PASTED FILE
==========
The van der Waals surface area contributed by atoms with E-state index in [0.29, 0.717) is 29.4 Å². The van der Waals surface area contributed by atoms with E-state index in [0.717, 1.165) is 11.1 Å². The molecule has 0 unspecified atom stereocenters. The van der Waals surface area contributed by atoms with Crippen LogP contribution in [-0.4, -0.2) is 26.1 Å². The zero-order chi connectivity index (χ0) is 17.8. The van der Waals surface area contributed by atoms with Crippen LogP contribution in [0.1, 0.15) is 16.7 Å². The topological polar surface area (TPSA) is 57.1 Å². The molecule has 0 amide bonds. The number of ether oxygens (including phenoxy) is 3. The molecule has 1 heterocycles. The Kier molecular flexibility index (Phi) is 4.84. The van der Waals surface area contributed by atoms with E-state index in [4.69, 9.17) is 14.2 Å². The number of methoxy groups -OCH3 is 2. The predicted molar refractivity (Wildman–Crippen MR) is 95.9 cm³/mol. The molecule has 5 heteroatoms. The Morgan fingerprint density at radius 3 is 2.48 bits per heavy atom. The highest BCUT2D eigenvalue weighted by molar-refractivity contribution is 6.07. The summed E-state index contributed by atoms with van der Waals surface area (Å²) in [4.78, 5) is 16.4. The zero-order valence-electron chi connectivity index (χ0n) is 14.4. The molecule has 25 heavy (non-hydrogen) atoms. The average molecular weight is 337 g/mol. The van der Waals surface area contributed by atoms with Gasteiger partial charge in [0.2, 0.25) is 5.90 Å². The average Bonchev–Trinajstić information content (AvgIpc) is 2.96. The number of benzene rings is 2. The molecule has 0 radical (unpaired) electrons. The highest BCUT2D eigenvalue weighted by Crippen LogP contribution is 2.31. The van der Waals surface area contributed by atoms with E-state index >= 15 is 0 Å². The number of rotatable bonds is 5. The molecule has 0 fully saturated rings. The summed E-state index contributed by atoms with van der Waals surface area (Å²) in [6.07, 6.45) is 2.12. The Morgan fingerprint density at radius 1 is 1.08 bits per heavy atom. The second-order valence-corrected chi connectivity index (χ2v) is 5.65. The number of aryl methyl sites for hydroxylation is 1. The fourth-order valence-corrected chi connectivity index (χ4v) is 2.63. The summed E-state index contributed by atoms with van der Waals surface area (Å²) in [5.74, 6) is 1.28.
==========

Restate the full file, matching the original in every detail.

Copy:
The van der Waals surface area contributed by atoms with E-state index in [0.29, 0.717) is 29.4 Å². The van der Waals surface area contributed by atoms with E-state index in [0.717, 1.165) is 11.1 Å². The molecule has 0 unspecified atom stereocenters. The van der Waals surface area contributed by atoms with Crippen LogP contribution in [-0.4, -0.2) is 26.1 Å². The zero-order chi connectivity index (χ0) is 17.8. The van der Waals surface area contributed by atoms with Crippen LogP contribution in [0.1, 0.15) is 16.7 Å². The topological polar surface area (TPSA) is 57.1 Å². The molecule has 0 amide bonds. The number of ether oxygens (including phenoxy) is 3. The molecule has 1 heterocycles. The Kier molecular flexibility index (Phi) is 4.84. The van der Waals surface area contributed by atoms with E-state index in [4.69, 9.17) is 14.2 Å². The number of methoxy groups -OCH3 is 2. The predicted molar refractivity (Wildman–Crippen MR) is 95.9 cm³/mol. The molecule has 5 heteroatoms. The Morgan fingerprint density at radius 3 is 2.48 bits per heavy atom. The highest BCUT2D eigenvalue weighted by molar-refractivity contribution is 6.07. The summed E-state index contributed by atoms with van der Waals surface area (Å²) in [4.78, 5) is 16.4. The zero-order valence-electron chi connectivity index (χ0n) is 14.4. The molecule has 25 heavy (non-hydrogen) atoms. The average molecular weight is 337 g/mol. The van der Waals surface area contributed by atoms with Gasteiger partial charge in [0.2, 0.25) is 5.90 Å². The average Bonchev–Trinajstić information content (AvgIpc) is 2.96. The number of benzene rings is 2. The molecule has 0 radical (unpaired) electrons. The highest BCUT2D eigenvalue weighted by Crippen LogP contribution is 2.31. The van der Waals surface area contributed by atoms with E-state index >= 15 is 0 Å². The number of rotatable bonds is 5. The molecule has 0 fully saturated rings. The summed E-state index contributed by atoms with van der Waals surface area (Å²) in [6.07, 6.45) is 2.12. The Morgan fingerprint density at radius 1 is 1.08 bits per heavy atom. The second-order valence-corrected chi connectivity index (χ2v) is 5.65. The number of aryl methyl sites for hydroxylation is 1. The fourth-order valence-corrected chi connectivity index (χ4v) is 2.63. The summed E-state index contributed by atoms with van der Waals surface area (Å²) in [5.74, 6) is 1.28.